Tampa Bay Buccaneers

Monte Kiffin to Be 14th Member of Buccaneers Ring of Honor

The Glazer Family surprised Monte Kiffin with some remarkable news during his 80th birthday party at Raymond James Stadium Friday night: His incredible run as the team's defensive guru has earned him a spot in the team's Ring of Honor


Monte Kiffin was a prime architect of one of the greatest defenses in NFL history. As such, it's fitting that his name will now grace the structure where that defense made its name.

Kiffin, who spent 13 seasons as the Tampa Bay Buccaneers' defensive coordinator, will be the 14th person inducted into the team's Ring of Honor at Raymond James Stadium. The Glazer Family surprised Kiffin with this news on Friday evening during what was already a surprise 80th birthday party for Kiffin in the stadium's Hall of Fame Club.

Buccaneers Owner/Co-Chairman Bryan Glazer said: "Monte Kiffin's contributions to building and sustaining one of the most dominant defenses in NFL history were crucial to our franchise's most successful era. Monte worked closely with Tony Dungy and Jon Gruden using his signature defense that became the team's identity and was a key part of winning the Super Bowl. He was an outstanding coach, teacher and leader who consistently got the best out of his players and we eagerly anticipate welcoming him into our Ring of Honor this upcoming season."

Kiffin spent 52 seasons as a football coach, the longest stretch of it with the Buccaneers from 1996-2008. That also makes him the longest-tenured coach in Tampa Bay's franchise history. During that time, he presided over a defense that, in 13 seasons, ranked in the top 10 in yards allowed 11 times and in points allowed 12 times. That included eight top-five finishes and two number-one rankings, in 2002 and 2005. The 2002 defense that propelled the Buccaneers to their first Super Bowl championship is widely regarded as one of the best in NFL history and it punctuated its run by setting Super Bowl records with five interceptions and three pick-sixes.

Kiffin, who also played in the Canadian Football League and was the head coach at North Carolina State from 1980-82, first joined the Buccaneers in 1996 when Dungy came on as the head coach. Tampa Bay's defense had ranked 27th the year before but immediately rose to 11th in 1996. When the Buccaneers parted ways with Dungy and hired Gruden, Kiffin was retained and the Bucs' defensive prowess continued. Kiffin will now join Dungy and Gruden in the Ring of Honor.

Kiffin helped the Buccaneers perfect the "Cover Two" defense. In fact, the Buccaneers were so successful with that scheme during his tenure that it is now commonly referred to as the "Tampa Two." During Kiffin's 13-year tenure, the Buccaneers allowed the fewest points per game (17.5) in the NFL and also ranked second in yards allowed per game (286.8) and total takeaways (293). From October 29, 2000 through November 9, 2003, Tampa Bay's defense put together an incredible streak of 50 straight games with at least one sack and at least one takeaway. No other defense in the NFL has accomplished that feat before or since.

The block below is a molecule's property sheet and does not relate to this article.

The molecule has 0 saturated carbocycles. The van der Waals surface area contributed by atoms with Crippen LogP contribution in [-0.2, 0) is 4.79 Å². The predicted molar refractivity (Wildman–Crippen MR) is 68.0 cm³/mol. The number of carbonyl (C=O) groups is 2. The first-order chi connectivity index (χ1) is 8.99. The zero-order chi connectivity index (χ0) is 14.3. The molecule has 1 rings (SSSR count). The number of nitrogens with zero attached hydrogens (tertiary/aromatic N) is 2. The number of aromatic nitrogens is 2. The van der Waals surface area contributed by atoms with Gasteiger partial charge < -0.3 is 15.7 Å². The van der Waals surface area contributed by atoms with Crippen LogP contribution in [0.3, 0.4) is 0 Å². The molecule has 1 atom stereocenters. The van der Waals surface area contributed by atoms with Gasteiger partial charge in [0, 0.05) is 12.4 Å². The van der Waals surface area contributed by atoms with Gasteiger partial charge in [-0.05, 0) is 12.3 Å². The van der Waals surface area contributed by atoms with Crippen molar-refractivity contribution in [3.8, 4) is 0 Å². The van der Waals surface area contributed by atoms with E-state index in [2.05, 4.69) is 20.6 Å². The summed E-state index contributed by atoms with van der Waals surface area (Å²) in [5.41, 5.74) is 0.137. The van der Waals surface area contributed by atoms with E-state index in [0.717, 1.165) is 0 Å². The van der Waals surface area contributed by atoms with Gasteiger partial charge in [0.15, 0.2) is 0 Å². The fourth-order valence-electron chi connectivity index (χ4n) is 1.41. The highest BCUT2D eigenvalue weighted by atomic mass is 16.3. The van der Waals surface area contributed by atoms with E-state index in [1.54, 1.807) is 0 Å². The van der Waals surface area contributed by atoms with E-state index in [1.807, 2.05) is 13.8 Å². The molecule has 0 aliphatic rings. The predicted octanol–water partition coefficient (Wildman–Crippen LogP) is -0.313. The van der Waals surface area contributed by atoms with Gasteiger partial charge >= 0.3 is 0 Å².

Many of the Buccaneers' defensive team records were set while Kiffin was the coordinator. The 2002 team allowed the fewest points (196) and points per game (12.3) in team history and also set Buc marks for lowest passer rating (48.4) and completion percentage (50.8%) allowed. The 2000 squad set the team single-season standard with 55 sacks. The 1999 team surrendered only 228 first downs, another team record. The 1998 defense allowed a franchise-low 31.7% third-down conversion rate. Seven of the nine shutouts in Buccaneers history occurred under Kiffin's watch.

In 2002, Kiffin was named the Assistant Coach of the Year by both Football Digest and the Pro Football Writers Association after his defensive unit became the first since the 1985 Chicago Bears to lead the league in points allowed (196), yards allowed per game (252.8) and interceptions (31). The 196 points allowed remain the fifth-fewest in a 16-game season in NFL history.

Kiffin's coaching helped develop a bevy of individual star defenders, including two – Warren Sapp and Derrick Brooks – who are now in the Pro Football Hall of Fame. John Lynch is also a seven-time finalist for the Hall of Fame and both Ronde Barber and Simeon Rice have been semifinalists.

Those four were among the eight different Buccaneer defenders who earned a total of 36 Pro Bowl invites while playing for Kiffin. Six of those players earned Associated Press All-Pro honors as well. Sapp was the NFL's Defensive Player of the Year in 1999 and Brooks earned the same honor in 2002.

Kiffin helped the Buccaneers to playoff appearances in seven of his 13 seasons with the team, which is easily the most successful era in franchise history. His efforts were instrumental to that run of success and have earned him the honor of having his name on the Raymond James Stadium façade for future generations of Buccaneer fans to admire. His name will join those of former inductees Brooks, Barber, Dungy, Gruden, Lynch, Sapp, Malcolm Glazer, Lee Roy Selmon, John McKay, Jimmie Giles, Paul Gruber, Mike Alstott and Doug Williams. The date of Kiffin's induction ceremony will be set after the NFL's 2020 game schedule is released in April.

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